Dion Hubert, 29, is one of 174 voters slated for removal by the Hancock County Board of Elections from voter registration lists in Sparta, Georgia. Hubert challenged the decision and his right to vote was restored.
“Good Times,” one of the first African-American sitcoms, launched in 1974, plays on the television in the home of Edith Ingram. Ingram was elected the first black probate judge in the United States. She's largely considered to be the town's matriarch, and residents met at her house to discuss the ongoing lawsuit and memories of the civil rights movement.
Edith Ingram, 74, is just called “The Judge” by many people in Sparta, Georgia, after being elected in 1968 as the first black probate judge in the United States. On her first day of work, white men stood at the base of the courthouse and threatened to shoot her in the back if she walked up the steps. She did anyway, and remained in office for over three decades.
In downtown Sparta, Georgia, a man drives through the center of town in his truck. Sparta is embroiled in a lawsuit over the recent removal of names from voter registration rolls. Last year, the county board of elections sent teams door to door asking residents if their neighbors still lived next door.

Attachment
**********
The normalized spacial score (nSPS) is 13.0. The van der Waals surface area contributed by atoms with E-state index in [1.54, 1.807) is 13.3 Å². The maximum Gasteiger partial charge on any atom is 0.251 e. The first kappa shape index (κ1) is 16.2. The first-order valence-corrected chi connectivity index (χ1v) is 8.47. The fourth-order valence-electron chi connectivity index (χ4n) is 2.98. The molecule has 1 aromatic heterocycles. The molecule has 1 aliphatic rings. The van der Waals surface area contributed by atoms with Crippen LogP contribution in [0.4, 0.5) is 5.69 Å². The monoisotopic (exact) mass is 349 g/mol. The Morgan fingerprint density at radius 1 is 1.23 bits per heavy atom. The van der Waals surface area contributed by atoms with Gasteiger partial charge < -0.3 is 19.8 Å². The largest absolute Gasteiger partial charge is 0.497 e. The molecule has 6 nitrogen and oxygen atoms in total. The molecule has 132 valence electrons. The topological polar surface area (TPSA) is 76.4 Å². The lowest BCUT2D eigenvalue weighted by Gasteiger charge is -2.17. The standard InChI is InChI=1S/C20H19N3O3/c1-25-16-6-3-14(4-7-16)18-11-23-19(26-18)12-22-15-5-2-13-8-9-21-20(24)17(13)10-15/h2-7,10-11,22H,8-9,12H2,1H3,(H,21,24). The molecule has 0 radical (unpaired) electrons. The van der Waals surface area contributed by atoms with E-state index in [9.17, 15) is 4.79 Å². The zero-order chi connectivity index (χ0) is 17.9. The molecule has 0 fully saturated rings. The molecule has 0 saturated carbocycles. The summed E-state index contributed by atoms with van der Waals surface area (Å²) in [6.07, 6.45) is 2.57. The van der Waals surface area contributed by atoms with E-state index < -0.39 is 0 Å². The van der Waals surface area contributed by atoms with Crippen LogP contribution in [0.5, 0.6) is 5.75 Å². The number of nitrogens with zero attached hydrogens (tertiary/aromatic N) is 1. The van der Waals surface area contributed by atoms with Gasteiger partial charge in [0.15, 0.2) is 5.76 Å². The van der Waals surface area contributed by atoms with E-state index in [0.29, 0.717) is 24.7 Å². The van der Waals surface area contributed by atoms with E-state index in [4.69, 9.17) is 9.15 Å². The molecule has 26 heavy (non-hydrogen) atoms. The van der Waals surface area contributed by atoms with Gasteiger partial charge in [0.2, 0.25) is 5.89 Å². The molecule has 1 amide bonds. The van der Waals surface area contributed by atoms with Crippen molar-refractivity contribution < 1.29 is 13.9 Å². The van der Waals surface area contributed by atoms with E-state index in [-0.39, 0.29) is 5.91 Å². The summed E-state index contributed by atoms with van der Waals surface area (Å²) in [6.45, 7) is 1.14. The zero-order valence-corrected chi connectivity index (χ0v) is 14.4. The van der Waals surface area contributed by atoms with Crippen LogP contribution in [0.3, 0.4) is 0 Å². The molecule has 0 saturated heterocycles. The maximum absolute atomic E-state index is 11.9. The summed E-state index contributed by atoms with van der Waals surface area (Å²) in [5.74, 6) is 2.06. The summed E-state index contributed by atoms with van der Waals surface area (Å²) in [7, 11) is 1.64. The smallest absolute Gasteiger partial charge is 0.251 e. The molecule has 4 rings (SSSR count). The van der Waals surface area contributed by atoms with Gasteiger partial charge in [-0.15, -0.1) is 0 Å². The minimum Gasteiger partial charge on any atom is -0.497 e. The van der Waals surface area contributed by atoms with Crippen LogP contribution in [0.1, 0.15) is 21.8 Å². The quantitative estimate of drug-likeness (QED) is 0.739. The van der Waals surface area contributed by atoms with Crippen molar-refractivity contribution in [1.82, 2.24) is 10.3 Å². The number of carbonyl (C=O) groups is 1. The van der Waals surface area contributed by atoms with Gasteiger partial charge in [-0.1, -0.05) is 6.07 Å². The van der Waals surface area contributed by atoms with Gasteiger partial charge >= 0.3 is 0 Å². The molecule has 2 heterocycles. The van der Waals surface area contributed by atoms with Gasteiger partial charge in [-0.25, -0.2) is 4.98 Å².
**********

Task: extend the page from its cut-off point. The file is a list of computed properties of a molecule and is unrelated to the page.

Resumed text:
A large number of family members gather in a field for a reunion in Sparta, Georgia, on July 3. Family members visit and eat barbecued pork, corn on the cob and other Southern fare.
Locals pack up leftovers from a Fourth of July barbecue before they head out to see fireworks. A patriotic cake is nearly finished at the end of a large family reunion in Sparta, Georgia.
A dog plays in the streets of Newport, Indiana, located in Vermillion County. Indiana has the highest voter removal rate in comparison with other states, and Vermillion County has a higher removal rate than any other county in Indiana.
A brilliant sunset fades after a thunderstorm in Newport, Indiana. Residents said they did not have trouble voting because the small-town atmosphere means poll workers know all the townspeople, making it easier to prove their identity at the polls. Indiana was the first state to pass a strict photo ID law.